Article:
The Guardian interviewed the former EU leader Herman Van Rompuy: Negotiations would be very difficult “because we have conflicting interests”, he said. He stressed that this was “nothing to do with punishment or revenge”, but the UK and the 27 other EU member states had different priorities. “The starting point for each of them is their own interests and the interests are at this stage … rather far away.”
Van Rompuy’s stance reflects the position agreed by 27 EU leaders last week, at a historic summit, where the UK had no place at the table. But other European politicians have raised hopes that compromise on free movement of people is in the offing. Alain Juppé, the frontrunner in France’s presidential elections, told the Financial Times that everything was up for negotiation.
Brussels-based insiders read Juppé’s remarks in a different way. “That doesn’t mean we compromise on basic principles,” said one senior national diplomat, adding that it would be “a mistake” for the UK to rely on talks with small groups of countries.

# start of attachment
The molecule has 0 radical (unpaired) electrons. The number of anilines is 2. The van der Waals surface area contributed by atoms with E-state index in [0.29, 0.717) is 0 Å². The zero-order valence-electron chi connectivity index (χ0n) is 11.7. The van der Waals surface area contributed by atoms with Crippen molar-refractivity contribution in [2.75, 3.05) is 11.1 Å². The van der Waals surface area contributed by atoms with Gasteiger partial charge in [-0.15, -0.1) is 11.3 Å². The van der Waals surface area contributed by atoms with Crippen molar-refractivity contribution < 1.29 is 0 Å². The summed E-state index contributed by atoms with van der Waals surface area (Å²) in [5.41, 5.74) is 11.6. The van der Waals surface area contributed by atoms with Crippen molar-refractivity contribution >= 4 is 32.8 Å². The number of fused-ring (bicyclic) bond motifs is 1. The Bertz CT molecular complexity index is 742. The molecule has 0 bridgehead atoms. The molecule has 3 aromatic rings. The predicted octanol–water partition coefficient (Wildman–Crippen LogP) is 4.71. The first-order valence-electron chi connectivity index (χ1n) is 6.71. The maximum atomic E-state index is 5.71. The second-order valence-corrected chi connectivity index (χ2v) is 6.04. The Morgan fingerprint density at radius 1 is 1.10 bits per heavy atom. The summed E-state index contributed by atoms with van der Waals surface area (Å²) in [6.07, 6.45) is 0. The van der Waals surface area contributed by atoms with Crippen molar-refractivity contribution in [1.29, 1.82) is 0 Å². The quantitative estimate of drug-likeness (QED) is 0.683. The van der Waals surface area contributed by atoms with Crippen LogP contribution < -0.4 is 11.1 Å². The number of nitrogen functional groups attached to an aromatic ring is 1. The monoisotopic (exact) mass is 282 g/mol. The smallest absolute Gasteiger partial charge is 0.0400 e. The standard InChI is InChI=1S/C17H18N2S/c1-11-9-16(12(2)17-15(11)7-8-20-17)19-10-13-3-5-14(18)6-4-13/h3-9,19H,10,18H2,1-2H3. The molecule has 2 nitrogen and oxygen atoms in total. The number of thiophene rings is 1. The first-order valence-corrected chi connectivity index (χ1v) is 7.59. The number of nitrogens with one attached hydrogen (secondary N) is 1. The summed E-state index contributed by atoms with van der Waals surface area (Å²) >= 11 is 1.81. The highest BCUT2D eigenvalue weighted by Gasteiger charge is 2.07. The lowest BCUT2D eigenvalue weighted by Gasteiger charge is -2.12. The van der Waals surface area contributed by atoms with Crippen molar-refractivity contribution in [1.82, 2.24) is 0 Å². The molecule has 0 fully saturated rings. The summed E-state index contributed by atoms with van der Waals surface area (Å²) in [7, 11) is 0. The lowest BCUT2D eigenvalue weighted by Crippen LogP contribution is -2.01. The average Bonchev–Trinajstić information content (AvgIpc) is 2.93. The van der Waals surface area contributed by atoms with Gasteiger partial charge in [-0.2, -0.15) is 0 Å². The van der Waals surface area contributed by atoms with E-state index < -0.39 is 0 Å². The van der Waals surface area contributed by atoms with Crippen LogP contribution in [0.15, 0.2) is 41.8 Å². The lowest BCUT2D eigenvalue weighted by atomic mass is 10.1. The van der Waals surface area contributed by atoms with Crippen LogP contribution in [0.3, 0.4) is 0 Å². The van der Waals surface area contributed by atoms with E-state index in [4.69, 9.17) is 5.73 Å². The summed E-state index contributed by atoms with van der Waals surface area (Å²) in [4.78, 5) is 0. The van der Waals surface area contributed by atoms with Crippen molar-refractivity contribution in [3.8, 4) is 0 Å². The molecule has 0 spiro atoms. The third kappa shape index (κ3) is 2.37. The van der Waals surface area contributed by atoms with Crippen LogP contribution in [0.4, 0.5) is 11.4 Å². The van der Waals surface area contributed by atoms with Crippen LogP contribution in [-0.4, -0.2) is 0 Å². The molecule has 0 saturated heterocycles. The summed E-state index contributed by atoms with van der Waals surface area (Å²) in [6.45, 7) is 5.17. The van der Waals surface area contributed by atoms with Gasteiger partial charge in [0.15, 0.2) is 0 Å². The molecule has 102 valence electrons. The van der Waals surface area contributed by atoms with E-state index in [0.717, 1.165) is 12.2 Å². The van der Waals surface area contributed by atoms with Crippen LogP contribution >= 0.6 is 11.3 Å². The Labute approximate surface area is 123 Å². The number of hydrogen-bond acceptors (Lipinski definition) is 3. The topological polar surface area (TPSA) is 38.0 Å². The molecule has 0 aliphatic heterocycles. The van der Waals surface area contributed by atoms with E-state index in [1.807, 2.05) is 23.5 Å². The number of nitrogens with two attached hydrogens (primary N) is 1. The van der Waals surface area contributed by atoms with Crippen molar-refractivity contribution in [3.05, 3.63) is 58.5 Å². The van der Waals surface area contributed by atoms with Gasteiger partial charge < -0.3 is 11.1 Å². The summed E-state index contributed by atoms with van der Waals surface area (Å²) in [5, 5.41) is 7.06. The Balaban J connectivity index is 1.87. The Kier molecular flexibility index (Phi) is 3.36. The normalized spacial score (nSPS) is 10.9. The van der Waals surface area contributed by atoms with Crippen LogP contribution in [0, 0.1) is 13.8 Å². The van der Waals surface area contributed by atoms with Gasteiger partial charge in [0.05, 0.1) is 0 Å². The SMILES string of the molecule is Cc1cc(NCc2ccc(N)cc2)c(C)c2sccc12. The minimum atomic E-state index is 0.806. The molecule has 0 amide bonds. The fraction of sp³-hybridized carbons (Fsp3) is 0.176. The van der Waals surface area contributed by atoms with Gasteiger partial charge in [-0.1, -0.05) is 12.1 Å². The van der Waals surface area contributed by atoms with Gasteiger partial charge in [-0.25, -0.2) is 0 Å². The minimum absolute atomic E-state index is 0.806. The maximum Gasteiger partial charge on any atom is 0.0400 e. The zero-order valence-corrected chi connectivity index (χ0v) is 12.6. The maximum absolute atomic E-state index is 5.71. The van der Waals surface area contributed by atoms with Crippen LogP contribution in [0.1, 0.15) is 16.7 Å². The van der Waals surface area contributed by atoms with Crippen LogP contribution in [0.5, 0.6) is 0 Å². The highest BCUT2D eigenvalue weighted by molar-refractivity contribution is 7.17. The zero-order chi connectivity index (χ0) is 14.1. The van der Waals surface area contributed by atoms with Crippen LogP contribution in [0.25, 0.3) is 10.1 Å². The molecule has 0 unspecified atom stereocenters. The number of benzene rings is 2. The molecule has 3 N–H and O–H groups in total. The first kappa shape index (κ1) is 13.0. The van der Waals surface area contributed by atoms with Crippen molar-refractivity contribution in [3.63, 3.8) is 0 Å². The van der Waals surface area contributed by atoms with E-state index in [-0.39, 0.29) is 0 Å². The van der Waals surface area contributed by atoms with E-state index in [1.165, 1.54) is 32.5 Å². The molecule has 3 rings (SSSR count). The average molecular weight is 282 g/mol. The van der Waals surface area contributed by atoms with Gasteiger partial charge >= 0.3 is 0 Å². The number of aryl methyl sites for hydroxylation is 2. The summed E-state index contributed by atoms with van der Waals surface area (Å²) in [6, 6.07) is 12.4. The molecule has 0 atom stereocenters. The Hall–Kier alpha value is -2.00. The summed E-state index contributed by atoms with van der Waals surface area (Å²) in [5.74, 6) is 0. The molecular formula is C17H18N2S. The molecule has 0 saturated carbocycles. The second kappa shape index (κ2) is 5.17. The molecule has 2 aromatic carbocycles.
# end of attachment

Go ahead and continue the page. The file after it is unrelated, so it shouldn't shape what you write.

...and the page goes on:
“It would make the position of the 27 more difficult to formulate and could lead to misunderstandings and illusions on the British side, and would prolong negative consequences,” he said.
Contrary to the claims of leave campaigners, Van Rompuy said Britain had more to lose than the EU from the breakup. “Europe is much more important to the British economy than the British economy is important to the 27,” he said.
Around 45% of British exports go to other EU countries, while the UK buys 16% of the EU27’s exported goods. [Continue reading…]